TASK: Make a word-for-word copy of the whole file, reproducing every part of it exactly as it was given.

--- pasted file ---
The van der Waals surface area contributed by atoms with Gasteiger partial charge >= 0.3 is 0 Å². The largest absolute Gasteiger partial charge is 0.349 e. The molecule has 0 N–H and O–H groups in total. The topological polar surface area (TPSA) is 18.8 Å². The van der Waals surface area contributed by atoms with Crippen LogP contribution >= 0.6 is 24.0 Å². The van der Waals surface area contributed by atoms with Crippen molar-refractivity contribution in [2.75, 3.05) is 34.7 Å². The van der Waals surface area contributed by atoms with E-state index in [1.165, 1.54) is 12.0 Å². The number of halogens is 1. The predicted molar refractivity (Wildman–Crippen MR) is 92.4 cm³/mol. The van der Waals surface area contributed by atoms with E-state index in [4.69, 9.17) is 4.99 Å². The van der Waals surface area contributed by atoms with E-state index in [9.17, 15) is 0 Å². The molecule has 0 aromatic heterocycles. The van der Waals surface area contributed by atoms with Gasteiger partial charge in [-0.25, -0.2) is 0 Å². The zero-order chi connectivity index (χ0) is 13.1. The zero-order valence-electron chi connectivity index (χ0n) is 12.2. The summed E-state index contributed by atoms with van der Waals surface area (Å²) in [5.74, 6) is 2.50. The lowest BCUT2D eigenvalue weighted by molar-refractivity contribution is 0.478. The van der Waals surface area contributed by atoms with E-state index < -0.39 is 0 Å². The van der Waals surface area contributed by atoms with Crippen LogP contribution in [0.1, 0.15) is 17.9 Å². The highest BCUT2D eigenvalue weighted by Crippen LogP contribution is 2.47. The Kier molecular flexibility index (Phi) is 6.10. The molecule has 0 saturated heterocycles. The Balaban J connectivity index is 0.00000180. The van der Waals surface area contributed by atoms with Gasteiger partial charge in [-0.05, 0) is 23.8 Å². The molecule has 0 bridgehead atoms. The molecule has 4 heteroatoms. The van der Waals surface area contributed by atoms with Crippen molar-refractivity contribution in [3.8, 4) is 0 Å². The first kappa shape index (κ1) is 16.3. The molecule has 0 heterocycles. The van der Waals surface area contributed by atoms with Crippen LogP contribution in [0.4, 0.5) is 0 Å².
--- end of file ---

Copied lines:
The van der Waals surface area contributed by atoms with Gasteiger partial charge >= 0.3 is 0 Å². The largest absolute Gasteiger partial charge is 0.349 e. The molecule has 0 N–H and O–H groups in total. The topological polar surface area (TPSA) is 18.8 Å². The van der Waals surface area contributed by atoms with Crippen LogP contribution >= 0.6 is 24.0 Å². The van der Waals surface area contributed by atoms with Crippen molar-refractivity contribution in [2.75, 3.05) is 34.7 Å². The van der Waals surface area contributed by atoms with E-state index in [1.165, 1.54) is 12.0 Å². The number of halogens is 1. The predicted molar refractivity (Wildman–Crippen MR) is 92.4 cm³/mol. The van der Waals surface area contributed by atoms with E-state index in [4.69, 9.17) is 4.99 Å². The van der Waals surface area contributed by atoms with E-state index in [9.17, 15) is 0 Å². The molecule has 0 aromatic heterocycles. The van der Waals surface area contributed by atoms with Gasteiger partial charge in [-0.25, -0.2) is 0 Å². The zero-order chi connectivity index (χ0) is 13.1. The zero-order valence-electron chi connectivity index (χ0n) is 12.2. The summed E-state index contributed by atoms with van der Waals surface area (Å²) in [5.74, 6) is 2.50. The lowest BCUT2D eigenvalue weighted by molar-refractivity contribution is 0.478. The van der Waals surface area contributed by atoms with E-state index < -0.39 is 0 Å². The van der Waals surface area contributed by atoms with Crippen LogP contribution in [0.1, 0.15) is 17.9 Å². The highest BCUT2D eigenvalue weighted by Crippen LogP contribution is 2.47. The Kier molecular flexibility index (Phi) is 6.10. The molecule has 0 saturated heterocycles. The Balaban J connectivity index is 0.00000180. The van der Waals surface area contributed by atoms with Gasteiger partial charge in [-0.05, 0) is 23.8 Å². The molecule has 0 bridgehead atoms. The molecule has 4 heteroatoms. The van der Waals surface area contributed by atoms with Crippen molar-refractivity contribution in [3.8, 4) is 0 Å². The first kappa shape index (κ1) is 16.3. The molecule has 0 heterocycles. The van der Waals surface area contributed by atoms with Crippen LogP contribution in [0.4, 0.5) is 0 Å².